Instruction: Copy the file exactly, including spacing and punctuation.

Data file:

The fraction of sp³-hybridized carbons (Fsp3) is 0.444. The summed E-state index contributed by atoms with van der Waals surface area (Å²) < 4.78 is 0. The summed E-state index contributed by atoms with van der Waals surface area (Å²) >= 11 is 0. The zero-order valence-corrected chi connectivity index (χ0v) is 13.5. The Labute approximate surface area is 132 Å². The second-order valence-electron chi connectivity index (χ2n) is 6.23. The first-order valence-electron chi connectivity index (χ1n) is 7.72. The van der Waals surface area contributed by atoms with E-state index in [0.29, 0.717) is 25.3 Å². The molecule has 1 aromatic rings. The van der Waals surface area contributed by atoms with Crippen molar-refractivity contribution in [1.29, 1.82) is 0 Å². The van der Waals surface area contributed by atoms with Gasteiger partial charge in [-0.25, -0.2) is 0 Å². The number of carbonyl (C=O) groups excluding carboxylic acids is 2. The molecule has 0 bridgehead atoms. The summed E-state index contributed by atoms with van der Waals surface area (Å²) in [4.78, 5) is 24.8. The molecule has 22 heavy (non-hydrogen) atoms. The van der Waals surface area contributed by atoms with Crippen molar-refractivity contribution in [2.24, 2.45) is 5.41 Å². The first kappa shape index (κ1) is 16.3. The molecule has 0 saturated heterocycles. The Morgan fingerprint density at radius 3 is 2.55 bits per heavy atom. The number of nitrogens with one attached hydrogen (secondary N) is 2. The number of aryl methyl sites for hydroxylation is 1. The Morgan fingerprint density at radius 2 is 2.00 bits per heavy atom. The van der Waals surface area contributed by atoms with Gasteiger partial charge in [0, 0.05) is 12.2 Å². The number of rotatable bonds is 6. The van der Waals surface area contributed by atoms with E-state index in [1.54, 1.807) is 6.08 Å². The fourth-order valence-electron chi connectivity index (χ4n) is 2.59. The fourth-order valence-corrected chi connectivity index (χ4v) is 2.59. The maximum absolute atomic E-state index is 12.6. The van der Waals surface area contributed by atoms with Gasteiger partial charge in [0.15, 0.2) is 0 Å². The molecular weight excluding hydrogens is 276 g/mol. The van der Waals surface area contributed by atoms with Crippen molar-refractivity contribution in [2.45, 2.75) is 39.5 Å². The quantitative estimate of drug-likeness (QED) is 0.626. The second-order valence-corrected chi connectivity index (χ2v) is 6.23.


The fraction of sp³-hybridized carbons (Fsp3) is 0.444. The summed E-state index contributed by atoms with van der Waals surface area (Å²) < 4.78 is 0. The summed E-state index contributed by atoms with van der Waals surface area (Å²) >= 11 is 0. The zero-order valence-corrected chi connectivity index (χ0v) is 13.5. The Labute approximate surface area is 132 Å². The second-order valence-electron chi connectivity index (χ2n) is 6.23. The first-order valence-electron chi connectivity index (χ1n) is 7.72. The van der Waals surface area contributed by atoms with E-state index in [0.29, 0.717) is 25.3 Å². The molecule has 1 aromatic rings. The van der Waals surface area contributed by atoms with Crippen molar-refractivity contribution in [1.29, 1.82) is 0 Å². The van der Waals surface area contributed by atoms with Gasteiger partial charge in [-0.25, -0.2) is 0 Å². The number of carbonyl (C=O) groups excluding carboxylic acids is 2. The molecule has 0 bridgehead atoms. The summed E-state index contributed by atoms with van der Waals surface area (Å²) in [4.78, 5) is 24.8. The molecule has 22 heavy (non-hydrogen) atoms. The van der Waals surface area contributed by atoms with Crippen molar-refractivity contribution in [2.24, 2.45) is 5.41 Å². The first kappa shape index (κ1) is 16.3. The molecule has 0 saturated heterocycles. The Morgan fingerprint density at radius 3 is 2.55 bits per heavy atom. The number of nitrogens with one attached hydrogen (secondary N) is 2. The number of aryl methyl sites for hydroxylation is 1. The Morgan fingerprint density at radius 2 is 2.00 bits per heavy atom. The van der Waals surface area contributed by atoms with Gasteiger partial charge in [0, 0.05) is 12.2 Å². The number of rotatable bonds is 6. The van der Waals surface area contributed by atoms with E-state index in [1.54, 1.807) is 6.08 Å². The fourth-order valence-electron chi connectivity index (χ4n) is 2.59. The fourth-order valence-corrected chi connectivity index (χ4v) is 2.59. The maximum absolute atomic E-state index is 12.6. The van der Waals surface area contributed by atoms with Gasteiger partial charge in [0.15, 0.2) is 0 Å². The molecular weight excluding hydrogens is 276 g/mol. The van der Waals surface area contributed by atoms with Crippen molar-refractivity contribution in [2.45, 2.75) is 39.5 Å². The quantitative estimate of drug-likeness (QED) is 0.626. The second-order valence-corrected chi connectivity index (χ2v) is 6.23.